The original novel on which the film is based, Ben-Hur: A Tale of The Christ, was written by a Hoosier. Gen. Lew Wallace was born in Brookville and later lived in Indianapolis. He published the novel in 1880. Wallace is buried in Crawfordsville. (Just some random Wikipedia facts. You can't use Wikipedia on research papers, kids, but you can use Wikipedia when you write a blog.)
I have a hard time watching Ben-Hur without thinking of Monty Python's Life of Brian, though, especially with all the anti-Roman talk, but also with the parallel storytelling. While the life of Christ is taking place elsewhere, we're focused on a contemporary, a hero. But instead of watching Judah Ben-Hur and Messala and the kickass chariot race, I keep saying "Wome!" and "Bigguth Dickuth" and "Hail Thaethar!"
But that's me.
Monday, February 15, 2010
I went through a little Peter Sellers phase about five years ago, right after seeing The Life and Death of Peter Sellers. I gathered up the Pink Panther films, but I wanted to see some of his other work as well, so I watched The Party, re-watched Dr. Strangelove, and finally, I rented Being There.
Much of what I've read about Peter Sellers describes him as a kind of shell — a vessel where characters lived. Sellers himself led sort of a sad life riddled with personal issues and health problems, many of which were brought on by various drug problems. In many ways, Sellers was described (and portrayed by Geoffrey Rush) as sort of...blank. Nothing there. No personality.
However, as the credits to Hal Ashby's Being There roll, we're given a blooper reel — rare for cinema of the late 1970s. This is a rare glimpse of Sellers attempting to get through a take without laughing. His laughter is contagious. This guy was human after all.
Our sense of humor is a huge portion of our personality. What we consider funny or unfunny indicates much about ourselves and our world views. What makes us laugh is another matter. We can appreciate the comedy in something even if we don't laugh. To bust out laughing, sometimes repeatedly, gets at something distinctly human.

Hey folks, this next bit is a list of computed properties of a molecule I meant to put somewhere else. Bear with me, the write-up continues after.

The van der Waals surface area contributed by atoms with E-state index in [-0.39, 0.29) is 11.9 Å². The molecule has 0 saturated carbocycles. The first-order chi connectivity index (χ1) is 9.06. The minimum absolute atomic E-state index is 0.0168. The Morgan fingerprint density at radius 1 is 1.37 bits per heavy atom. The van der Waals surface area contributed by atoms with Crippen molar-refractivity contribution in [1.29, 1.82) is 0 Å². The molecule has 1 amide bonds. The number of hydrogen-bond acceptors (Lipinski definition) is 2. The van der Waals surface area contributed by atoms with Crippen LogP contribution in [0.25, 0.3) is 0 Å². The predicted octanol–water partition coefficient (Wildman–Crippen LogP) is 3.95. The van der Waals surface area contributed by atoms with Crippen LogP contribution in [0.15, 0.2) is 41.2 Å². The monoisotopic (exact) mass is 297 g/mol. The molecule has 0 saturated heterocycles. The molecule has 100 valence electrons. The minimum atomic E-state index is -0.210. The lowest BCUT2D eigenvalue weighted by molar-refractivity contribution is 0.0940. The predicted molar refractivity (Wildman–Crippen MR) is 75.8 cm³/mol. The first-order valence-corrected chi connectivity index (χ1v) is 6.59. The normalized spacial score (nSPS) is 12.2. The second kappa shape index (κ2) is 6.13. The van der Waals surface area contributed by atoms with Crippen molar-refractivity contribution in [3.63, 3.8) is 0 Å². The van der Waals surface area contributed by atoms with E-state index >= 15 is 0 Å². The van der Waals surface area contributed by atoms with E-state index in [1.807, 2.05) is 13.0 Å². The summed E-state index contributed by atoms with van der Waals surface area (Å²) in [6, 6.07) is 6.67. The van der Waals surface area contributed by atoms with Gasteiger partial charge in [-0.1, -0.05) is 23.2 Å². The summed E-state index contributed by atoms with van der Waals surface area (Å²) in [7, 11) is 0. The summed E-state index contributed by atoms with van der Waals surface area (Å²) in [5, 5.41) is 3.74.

To understand what makes people laugh takes a serious understanding of people. Sellers may not have been the most normal person (no comedian is), but he had this uncanny ability to make people laugh.
How fitting that Ashby includes these clips of Sellers making himself laugh, too.
Sunday, February 14, 2010
I saw Being John Malkovich at the Athena in downtown Athens, Ohio, when I was in grad school studying screenwriting. I wish I could say Being John Malkovich "changed me" or some other such profundity, but one raindrop doesn't matter much in a hurricane, and other shitty metaphors.
I was 24 then, away from home for the first time. Back home, my parents were going through their divorce after 26 years of marriage. I felt myself drifting apart from my friends, who all seemed to grow up immediately after I left Muncie. I knew no one in Athens and did not make friends easily. Dating was disastrous.
I was homesick from jump street. I found myself wearing Heorot T-shirts to class and idealizing Muncie. Do you know how hard you gotta work to idealize Muncie?
At the time, I didn't really know who I was, or what I wanted. I mean, if you'd asked me, I would've said I wanted to be a screenwriter, but I spent more time haunting used record stores and running the roads instead of writing. (Note: This has not changed.)
Mostly, I sat in my room, listening to Jawbreaker's Live 4/30/96, eating beef jerky, and feeling sorry for myself. Boo effing hoo.
Movies kept me upright even as everything else seemed to collapse. You're supposed to see a ton of films in film school, and I did, and everything I saw changed me by degrees.
With Being John Malkovich, I knew I'd seen something startlingly original, something that defied all the rules I was forced to swallow in my screenwriting classes, and something that explored themes consistent with my feelings of loneliness and pursuit of identity. But Being John Malkovich was just one example.
All of the following films came out during the 1999-2000 academic year:
American Beauty: A film about a man going through a midlife crisis, so he tried to reinvent himself by reliving some of his youth.
American Psycho: This one depicted a man whose life of material excess was so unfulfilling, he slaughtered people for fun, and when he finally tried to confess to all the killing, even his confession was meaningless.